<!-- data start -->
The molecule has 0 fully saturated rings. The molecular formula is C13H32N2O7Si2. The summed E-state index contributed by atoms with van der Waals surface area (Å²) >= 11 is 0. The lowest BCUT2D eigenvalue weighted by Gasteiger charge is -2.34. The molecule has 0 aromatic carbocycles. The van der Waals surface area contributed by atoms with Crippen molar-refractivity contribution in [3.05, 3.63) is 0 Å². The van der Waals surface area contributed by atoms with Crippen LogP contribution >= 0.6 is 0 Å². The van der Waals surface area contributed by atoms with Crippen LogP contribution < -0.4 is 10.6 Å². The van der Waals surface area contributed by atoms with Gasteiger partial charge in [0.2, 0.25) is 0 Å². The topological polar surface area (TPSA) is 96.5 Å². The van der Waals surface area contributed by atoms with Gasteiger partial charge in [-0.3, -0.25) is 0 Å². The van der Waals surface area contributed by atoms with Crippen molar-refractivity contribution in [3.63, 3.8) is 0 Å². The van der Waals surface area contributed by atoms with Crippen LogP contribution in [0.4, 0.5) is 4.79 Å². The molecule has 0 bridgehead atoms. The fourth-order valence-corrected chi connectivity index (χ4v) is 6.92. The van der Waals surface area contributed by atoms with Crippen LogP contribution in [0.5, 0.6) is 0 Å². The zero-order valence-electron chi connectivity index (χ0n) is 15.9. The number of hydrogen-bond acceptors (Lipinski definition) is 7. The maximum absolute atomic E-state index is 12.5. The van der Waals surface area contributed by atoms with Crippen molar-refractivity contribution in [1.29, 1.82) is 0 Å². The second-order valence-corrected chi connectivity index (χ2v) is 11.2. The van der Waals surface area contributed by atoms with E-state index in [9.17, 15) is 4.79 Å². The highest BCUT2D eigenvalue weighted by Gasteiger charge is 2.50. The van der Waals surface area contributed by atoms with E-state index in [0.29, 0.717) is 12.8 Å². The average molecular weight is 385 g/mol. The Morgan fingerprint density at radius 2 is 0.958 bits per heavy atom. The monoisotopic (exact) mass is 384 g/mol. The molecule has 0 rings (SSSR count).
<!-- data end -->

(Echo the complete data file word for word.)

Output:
The molecule has 0 fully saturated rings. The molecular formula is C13H32N2O7Si2. The summed E-state index contributed by atoms with van der Waals surface area (Å²) >= 11 is 0. The lowest BCUT2D eigenvalue weighted by Gasteiger charge is -2.34. The molecule has 0 aromatic carbocycles. The van der Waals surface area contributed by atoms with Crippen molar-refractivity contribution in [3.05, 3.63) is 0 Å². The van der Waals surface area contributed by atoms with Crippen LogP contribution >= 0.6 is 0 Å². The van der Waals surface area contributed by atoms with Crippen LogP contribution < -0.4 is 10.6 Å². The van der Waals surface area contributed by atoms with Gasteiger partial charge in [0.2, 0.25) is 0 Å². The topological polar surface area (TPSA) is 96.5 Å². The van der Waals surface area contributed by atoms with Gasteiger partial charge in [-0.3, -0.25) is 0 Å². The van der Waals surface area contributed by atoms with Crippen molar-refractivity contribution in [3.63, 3.8) is 0 Å². The van der Waals surface area contributed by atoms with Crippen LogP contribution in [0.4, 0.5) is 4.79 Å². The molecule has 0 bridgehead atoms. The fourth-order valence-corrected chi connectivity index (χ4v) is 6.92. The van der Waals surface area contributed by atoms with Crippen LogP contribution in [0.5, 0.6) is 0 Å². The zero-order valence-electron chi connectivity index (χ0n) is 15.9. The number of hydrogen-bond acceptors (Lipinski definition) is 7. The maximum absolute atomic E-state index is 12.5. The van der Waals surface area contributed by atoms with Crippen molar-refractivity contribution in [1.29, 1.82) is 0 Å². The second-order valence-corrected chi connectivity index (χ2v) is 11.2. The van der Waals surface area contributed by atoms with E-state index in [9.17, 15) is 4.79 Å². The highest BCUT2D eigenvalue weighted by Gasteiger charge is 2.50. The van der Waals surface area contributed by atoms with E-state index in [0.29, 0.717) is 12.8 Å². The average molecular weight is 385 g/mol. The Morgan fingerprint density at radius 2 is 0.958 bits per heavy atom. The monoisotopic (exact) mass is 384 g/mol. The molecule has 0 rings (SSSR count).